How To Get Your Workaholic Spouse Back

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There are many demands on our time, especially after we’re partnered, with kids, or other family obligations. In a perfect world, it would be easy to prioritise our relationships. For many, getting away from work to be with family is not just difficult; work is an addiction.

Why is a company or career so enticing? Theoretically, you’re doing it so you can afford to support that loving family that wants to spend time with you on nights and weekends.

Khe Hy at Rad Reads writes that workaholics walk what is called the “razor’s edge of ambition.” We want to work enough to feel emotionally fulfilled, but not so much that there’s a “spiral into self-loathing, restlessness and regret.”

Of course, how much you work may not always be your choice, but some people have trouble maintaining a balance, and feel the key to that emotional fulfillment is more and more work.

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If you feel like your partner is making this mistake — or you’re the one who’s overdoing it on office hours—here are a couple questions you can ask to shine a light on the problem.

Abundance Or Scarcity

Hy thinks how people approach that razor’s edge — and survive it — has to do in part with their perspective. Do they believe that there is abundance in the universe, and that what they need will come to them? That’s what makes it possible to set aside your work at the end of the day without feeling like everything will fall apart by the morning:

On the other side of the razor’s edge lies scarcity or the feeling of there’s not enough. In The Soul of Money, Lynne Twist describes how scarcity tricks us into believing that there’s never enough money, recognition, stuff to own, and status. Scarcity ties our self worth to our net worth and thus makes us feel like we’re not enough.

No one wants to feel that way, so you keep the laptop open. We succumb to the seductive (yet flawed) thinking that JUST one more email will make us feel like we are enough.

You need to know from which place someone is operating from. Maybe they’re just having a busy week; maybe their sense of self has become too tied up in their accomplishments, and it’s a void that can’t be filled. Remind the workaholic in your life of abundance. It’s a shift in perspective from constant dissatisfaction to enjoyment of what one already has and what will come.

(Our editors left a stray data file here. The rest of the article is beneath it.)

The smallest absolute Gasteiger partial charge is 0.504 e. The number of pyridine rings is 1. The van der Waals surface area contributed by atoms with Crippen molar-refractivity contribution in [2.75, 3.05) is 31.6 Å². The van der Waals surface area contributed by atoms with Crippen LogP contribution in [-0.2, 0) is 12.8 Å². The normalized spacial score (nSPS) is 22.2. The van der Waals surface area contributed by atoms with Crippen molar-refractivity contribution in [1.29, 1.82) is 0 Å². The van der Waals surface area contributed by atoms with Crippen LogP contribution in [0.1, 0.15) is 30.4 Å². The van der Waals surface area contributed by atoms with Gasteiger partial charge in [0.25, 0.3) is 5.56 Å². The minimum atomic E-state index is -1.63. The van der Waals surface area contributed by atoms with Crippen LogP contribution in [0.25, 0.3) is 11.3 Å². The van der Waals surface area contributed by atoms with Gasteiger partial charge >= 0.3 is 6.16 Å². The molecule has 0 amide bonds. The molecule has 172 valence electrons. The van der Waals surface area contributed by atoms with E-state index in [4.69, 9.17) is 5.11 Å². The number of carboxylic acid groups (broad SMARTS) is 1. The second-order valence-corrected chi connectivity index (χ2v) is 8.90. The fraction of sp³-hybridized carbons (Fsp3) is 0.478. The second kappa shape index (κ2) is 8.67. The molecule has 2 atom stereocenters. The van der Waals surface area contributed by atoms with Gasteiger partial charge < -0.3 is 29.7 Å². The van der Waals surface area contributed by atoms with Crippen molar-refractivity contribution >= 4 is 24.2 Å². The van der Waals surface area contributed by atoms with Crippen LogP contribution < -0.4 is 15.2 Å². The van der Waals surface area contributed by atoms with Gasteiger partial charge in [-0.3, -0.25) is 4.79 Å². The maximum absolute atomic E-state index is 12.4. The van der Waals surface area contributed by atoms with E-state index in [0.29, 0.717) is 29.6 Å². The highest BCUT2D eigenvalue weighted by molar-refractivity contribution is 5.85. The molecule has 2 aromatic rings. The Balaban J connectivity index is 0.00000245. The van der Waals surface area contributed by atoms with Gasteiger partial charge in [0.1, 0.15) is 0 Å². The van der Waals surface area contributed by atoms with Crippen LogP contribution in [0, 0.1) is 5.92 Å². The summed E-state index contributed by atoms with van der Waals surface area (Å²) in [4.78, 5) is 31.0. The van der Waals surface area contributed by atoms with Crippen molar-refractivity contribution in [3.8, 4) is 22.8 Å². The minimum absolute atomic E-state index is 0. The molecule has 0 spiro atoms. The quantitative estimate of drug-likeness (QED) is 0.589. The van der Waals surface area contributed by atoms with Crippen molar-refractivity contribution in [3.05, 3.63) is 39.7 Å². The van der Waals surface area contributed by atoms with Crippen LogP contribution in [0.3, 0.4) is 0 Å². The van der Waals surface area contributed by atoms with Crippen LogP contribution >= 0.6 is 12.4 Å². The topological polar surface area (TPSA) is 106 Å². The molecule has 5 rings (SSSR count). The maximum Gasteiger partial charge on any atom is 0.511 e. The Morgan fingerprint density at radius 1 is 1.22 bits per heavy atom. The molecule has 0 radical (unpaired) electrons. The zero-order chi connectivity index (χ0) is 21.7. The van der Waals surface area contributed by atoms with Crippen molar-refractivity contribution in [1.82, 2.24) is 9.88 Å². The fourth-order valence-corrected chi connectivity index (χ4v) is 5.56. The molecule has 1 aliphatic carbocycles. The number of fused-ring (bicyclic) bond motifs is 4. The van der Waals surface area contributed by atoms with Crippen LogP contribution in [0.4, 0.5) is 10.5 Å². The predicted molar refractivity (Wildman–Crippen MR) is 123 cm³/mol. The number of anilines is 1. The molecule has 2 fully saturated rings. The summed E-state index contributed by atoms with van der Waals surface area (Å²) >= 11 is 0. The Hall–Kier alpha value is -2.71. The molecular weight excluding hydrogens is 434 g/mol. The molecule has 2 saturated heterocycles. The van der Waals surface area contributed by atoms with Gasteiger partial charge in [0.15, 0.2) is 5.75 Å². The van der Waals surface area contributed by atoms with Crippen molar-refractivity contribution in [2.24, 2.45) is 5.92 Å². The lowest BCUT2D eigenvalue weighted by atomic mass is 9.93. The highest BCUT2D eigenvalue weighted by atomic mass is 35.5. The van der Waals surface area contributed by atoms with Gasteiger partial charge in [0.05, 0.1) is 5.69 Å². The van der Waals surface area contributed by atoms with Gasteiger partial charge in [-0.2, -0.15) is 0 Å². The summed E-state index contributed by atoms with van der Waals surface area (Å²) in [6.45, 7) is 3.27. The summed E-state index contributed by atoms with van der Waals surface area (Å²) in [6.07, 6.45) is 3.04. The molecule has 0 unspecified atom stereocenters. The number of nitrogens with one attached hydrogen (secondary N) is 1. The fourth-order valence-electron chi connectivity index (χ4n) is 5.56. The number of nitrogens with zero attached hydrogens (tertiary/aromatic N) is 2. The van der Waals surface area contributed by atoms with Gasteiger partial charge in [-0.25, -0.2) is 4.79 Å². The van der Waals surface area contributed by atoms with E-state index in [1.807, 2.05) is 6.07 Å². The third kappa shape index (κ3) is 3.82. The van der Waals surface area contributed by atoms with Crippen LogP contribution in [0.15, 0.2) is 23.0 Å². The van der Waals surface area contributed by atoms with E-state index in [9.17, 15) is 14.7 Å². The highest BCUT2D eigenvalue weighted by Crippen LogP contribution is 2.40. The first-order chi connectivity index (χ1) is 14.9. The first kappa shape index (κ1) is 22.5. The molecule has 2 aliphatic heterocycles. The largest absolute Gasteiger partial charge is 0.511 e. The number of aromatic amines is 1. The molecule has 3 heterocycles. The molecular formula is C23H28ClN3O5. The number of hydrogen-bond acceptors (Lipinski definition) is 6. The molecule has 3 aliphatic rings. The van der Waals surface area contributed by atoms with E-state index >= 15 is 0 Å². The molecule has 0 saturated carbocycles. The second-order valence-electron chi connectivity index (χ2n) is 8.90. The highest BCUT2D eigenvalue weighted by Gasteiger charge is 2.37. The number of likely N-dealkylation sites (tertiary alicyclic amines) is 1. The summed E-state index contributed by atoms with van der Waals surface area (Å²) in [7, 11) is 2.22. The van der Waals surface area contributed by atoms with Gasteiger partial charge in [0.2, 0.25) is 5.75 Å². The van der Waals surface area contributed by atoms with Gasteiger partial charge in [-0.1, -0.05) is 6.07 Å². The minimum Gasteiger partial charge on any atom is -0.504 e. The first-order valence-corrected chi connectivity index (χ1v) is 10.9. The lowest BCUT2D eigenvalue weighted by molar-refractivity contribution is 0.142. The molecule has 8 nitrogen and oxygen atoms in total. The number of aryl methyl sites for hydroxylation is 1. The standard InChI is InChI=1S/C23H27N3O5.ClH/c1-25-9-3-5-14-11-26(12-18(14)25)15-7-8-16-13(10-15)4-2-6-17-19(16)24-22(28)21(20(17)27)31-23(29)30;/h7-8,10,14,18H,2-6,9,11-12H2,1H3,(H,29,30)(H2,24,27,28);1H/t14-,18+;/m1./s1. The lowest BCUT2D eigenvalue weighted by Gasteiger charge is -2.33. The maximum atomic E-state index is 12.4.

How Much Less Can You Work?

But that’s a shift that isn’t exactly concrete. It might even take therapy or some other intervention to change how you identify your self-worth if it’s not through work. So, instead consider, or ask your partner to consider, how much less could they work realistically without it actually changing their output. It’s probably more than they have considered. Hy quotes part of agent Michael Ovitz’s memoir, Who Is Michael Ovitz, to explain why people should consider things in percentages:

In 1979, when I was thirty-three, Ted Ashley at Warner Bros. took me aside and said, “I’m going to give you some great advice.” He grinned ruefully. “And, knowing you, you’re not going to take it. But here it is: I could have worked ten per cent less, and it wouldn’t have made a difference in my professional success. But I would have been a lot happier.

I didn’t take it. I see now that I could have worked as much as 20 per cent less, and it wouldn’t have cost me. If I’d worked even 10 per cent less, across thirty years, that’s three whole extra years of life I’d have enjoyed.

Realistically, that extra weekend of work most likely won’t have much of an effect on your career, especially if it’s something you’re doing every weekend. But the other parts of your life will suffer, as will your memories, your enjoyment. Try to set a percentage less you could work for yourself and stick to it. It might be more than you think.

What To Do If Your Spouse Works Too Much | Rad Reads


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